- ML Khattar has been criticised for Haryana Police's action on farmers.
- Amarinder Singh had earlier shared a photo of a farmer feeding him laddoo
- Mr Singh also slammed Mr Khattar for trying to defend Karnal lathicharge
Punjab Chief Minister Amarinder Singh on Monday offered to feed his Haryana counterpart ML Khattar laddoos - but only if he repealed the three farm laws that have triggered waves of furious protests from farmers across the country, and led to a controversial lathi charge in Karnal on Saturday.
The Punjab Chief Minister was responding to a jibe from Mr Khattar - who has been criticised for Haryana Police's heavy-handed action - over the recent protests by sugarcane farmers, which were called off last week after Mr Singh agreed to hike purchase prices.
"Repeal the farm laws and not just the farmers, even I will share laddoos with you," he said.
Mr Singh had earlier tweeted "my government is committed to the welfare of our farmers" and shared a photo of him being fed a laddoo by a farmer leader to to signal an end to the dispute.
Happy to share that after consultation with farmers, have approved SAP for sugarcane at Rs 360 per quintal. My government is committed to the welfare of our farmers. Jai Kisan, Jai Jawan! pic.twitter.com/FSG3kDYA8S— Capt.Amarinder Singh (@capt_amarinder) August 24, 2021
A furious Amarinder Singh also slammed Mr Khattar for attempting to defend the Karnal lathi charge - which he called a "criminal assault on peacefully protesting farmers" - by accusing him of engineering protests by thousands of people in both states and neighbouring Delhi.
"Can't you see the farmers of your own state are angry with you for your apathetic attitude towards them, and your party's stubborn refusal to repeal the farm laws? Repeal the laws instead of blaming Punjab for the mess your party has put the farming sector in," Mr Singh said.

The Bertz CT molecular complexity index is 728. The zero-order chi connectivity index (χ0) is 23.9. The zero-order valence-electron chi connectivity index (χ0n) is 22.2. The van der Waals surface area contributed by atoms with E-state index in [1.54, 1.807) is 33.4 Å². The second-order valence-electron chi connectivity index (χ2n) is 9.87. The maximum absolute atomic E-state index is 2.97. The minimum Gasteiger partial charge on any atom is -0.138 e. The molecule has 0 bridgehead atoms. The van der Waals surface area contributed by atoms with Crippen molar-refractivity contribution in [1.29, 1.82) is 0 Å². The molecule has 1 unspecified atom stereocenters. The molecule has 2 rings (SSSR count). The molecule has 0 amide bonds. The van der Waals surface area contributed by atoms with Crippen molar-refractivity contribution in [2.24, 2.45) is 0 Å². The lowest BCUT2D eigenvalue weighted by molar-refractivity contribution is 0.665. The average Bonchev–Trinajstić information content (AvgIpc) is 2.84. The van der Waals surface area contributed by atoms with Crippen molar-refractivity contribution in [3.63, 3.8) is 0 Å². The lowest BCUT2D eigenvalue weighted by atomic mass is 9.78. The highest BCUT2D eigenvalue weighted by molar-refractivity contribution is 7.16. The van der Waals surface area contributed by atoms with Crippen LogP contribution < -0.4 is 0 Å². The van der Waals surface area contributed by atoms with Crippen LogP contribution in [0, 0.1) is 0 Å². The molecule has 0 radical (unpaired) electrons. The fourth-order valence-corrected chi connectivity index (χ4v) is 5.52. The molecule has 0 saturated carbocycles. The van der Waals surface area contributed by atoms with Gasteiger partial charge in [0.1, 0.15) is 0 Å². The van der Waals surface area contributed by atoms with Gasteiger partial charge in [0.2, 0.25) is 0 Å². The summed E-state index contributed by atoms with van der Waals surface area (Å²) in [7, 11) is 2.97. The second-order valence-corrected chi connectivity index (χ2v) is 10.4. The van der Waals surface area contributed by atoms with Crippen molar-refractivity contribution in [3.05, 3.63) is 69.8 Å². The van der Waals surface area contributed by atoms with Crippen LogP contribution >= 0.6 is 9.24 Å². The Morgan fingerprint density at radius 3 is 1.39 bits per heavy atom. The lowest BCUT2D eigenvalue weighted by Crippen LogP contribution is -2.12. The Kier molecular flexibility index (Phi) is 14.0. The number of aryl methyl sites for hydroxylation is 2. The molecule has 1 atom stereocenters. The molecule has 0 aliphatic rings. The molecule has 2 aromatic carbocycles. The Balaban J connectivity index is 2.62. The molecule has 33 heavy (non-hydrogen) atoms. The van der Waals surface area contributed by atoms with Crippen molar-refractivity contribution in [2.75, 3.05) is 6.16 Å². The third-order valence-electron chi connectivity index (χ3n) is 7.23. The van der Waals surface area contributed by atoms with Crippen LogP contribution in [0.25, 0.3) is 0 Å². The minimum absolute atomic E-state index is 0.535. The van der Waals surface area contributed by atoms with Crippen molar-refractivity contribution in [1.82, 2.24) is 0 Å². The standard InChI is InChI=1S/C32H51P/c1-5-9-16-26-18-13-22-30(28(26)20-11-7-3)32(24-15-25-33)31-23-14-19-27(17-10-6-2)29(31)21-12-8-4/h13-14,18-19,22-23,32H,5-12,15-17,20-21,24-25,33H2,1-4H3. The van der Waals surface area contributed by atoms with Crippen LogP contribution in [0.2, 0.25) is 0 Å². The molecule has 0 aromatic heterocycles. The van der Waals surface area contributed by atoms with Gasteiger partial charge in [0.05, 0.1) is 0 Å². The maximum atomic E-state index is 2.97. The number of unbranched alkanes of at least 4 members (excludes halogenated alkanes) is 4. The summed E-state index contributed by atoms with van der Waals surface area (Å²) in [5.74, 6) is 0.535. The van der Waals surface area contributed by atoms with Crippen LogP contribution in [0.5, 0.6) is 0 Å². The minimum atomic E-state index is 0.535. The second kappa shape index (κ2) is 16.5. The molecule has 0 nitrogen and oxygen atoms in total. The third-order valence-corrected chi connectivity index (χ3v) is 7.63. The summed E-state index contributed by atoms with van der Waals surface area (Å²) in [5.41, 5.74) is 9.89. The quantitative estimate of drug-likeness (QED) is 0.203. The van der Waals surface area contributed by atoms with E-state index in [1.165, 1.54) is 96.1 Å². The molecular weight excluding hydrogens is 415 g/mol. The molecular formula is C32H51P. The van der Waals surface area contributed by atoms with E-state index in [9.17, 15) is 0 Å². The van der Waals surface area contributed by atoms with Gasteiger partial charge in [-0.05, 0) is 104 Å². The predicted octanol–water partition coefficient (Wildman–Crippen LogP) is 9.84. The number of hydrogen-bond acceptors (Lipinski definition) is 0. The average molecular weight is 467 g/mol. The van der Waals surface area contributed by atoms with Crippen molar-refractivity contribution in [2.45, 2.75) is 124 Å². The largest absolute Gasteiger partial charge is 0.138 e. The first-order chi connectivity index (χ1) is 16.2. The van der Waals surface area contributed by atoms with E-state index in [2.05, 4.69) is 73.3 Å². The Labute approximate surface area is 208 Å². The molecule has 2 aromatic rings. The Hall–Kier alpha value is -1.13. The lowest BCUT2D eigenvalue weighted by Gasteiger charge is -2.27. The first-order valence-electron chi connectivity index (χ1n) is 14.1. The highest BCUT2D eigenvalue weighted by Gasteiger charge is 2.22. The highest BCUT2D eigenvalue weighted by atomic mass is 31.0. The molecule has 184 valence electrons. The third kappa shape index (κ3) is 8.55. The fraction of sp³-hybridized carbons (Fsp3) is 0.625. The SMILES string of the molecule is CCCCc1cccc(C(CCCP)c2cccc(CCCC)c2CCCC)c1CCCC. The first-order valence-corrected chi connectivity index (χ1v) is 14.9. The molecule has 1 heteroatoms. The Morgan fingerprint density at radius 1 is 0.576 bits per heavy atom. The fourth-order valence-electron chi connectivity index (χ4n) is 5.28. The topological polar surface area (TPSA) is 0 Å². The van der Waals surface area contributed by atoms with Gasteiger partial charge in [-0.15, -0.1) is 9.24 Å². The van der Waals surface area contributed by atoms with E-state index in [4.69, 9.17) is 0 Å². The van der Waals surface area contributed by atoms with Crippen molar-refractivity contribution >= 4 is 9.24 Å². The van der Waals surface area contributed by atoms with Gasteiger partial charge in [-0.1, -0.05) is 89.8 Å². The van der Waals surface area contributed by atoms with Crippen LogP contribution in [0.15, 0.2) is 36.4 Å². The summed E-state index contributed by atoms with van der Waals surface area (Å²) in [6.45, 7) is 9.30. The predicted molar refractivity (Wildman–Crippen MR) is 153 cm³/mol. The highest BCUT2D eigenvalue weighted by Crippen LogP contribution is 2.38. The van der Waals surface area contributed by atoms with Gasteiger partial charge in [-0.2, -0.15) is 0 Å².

Referring to the dispute over sugarcane prices, Mr Singh pointed out his government had "negotiated and resolved the issue instead of using brute force to try and subjugate".
He was also scathing in his criticism of the way the BJP government in Haryana had handled the farmers' protests so far, insisting that so brutal was their reaction that "they (the farmers) are fighting for their survival and did not need provocation from Punjab or any other state..."
"The sentiment of the entire country is with the farmers in this matter of the draconian and blatantly undemocratic farm laws that were imposed by the BJP-led central government," he said.
Earlier today Mr Khattar offered a weak defense of the police's actions, saying "to maintain law and order, strictness had to be ensured". He also played down a controversial video in which the Karnal sub-divisional magistrate could be heard urging police to "crack their (farmers) heads".
The video and the police's actions triggered outrage from opposition leaders. Mr Singh called it a "government-sponsored attack" and Rahul Gandhi tweeted about the blood of farmers being spilt.
Ten people were injured during the violence on Saturday. One person died as a result of injuries sustained, farmers claimed. The police, however, said it was due to a heart attack.
For two days after the incident farmers blocked roads (in Haryana and Punjab) and held a mahapanchayat in Haryana's Nuh, where farmer leader Rakesh Tikait lashed at the "sarkari Taliban".
The three farm laws have triggered widespread and furious protests from farmers; they say the laws will rob them of guaranteed prices for their crops and leave them at the mercy of corporate interests. The government, however, has insisted the laws will benefit farmers.
Several rounds of talks have been held but no resolution is in sight, with the government unwilling to scrap the laws (one of the farmers' demands) and the farmers standing firm.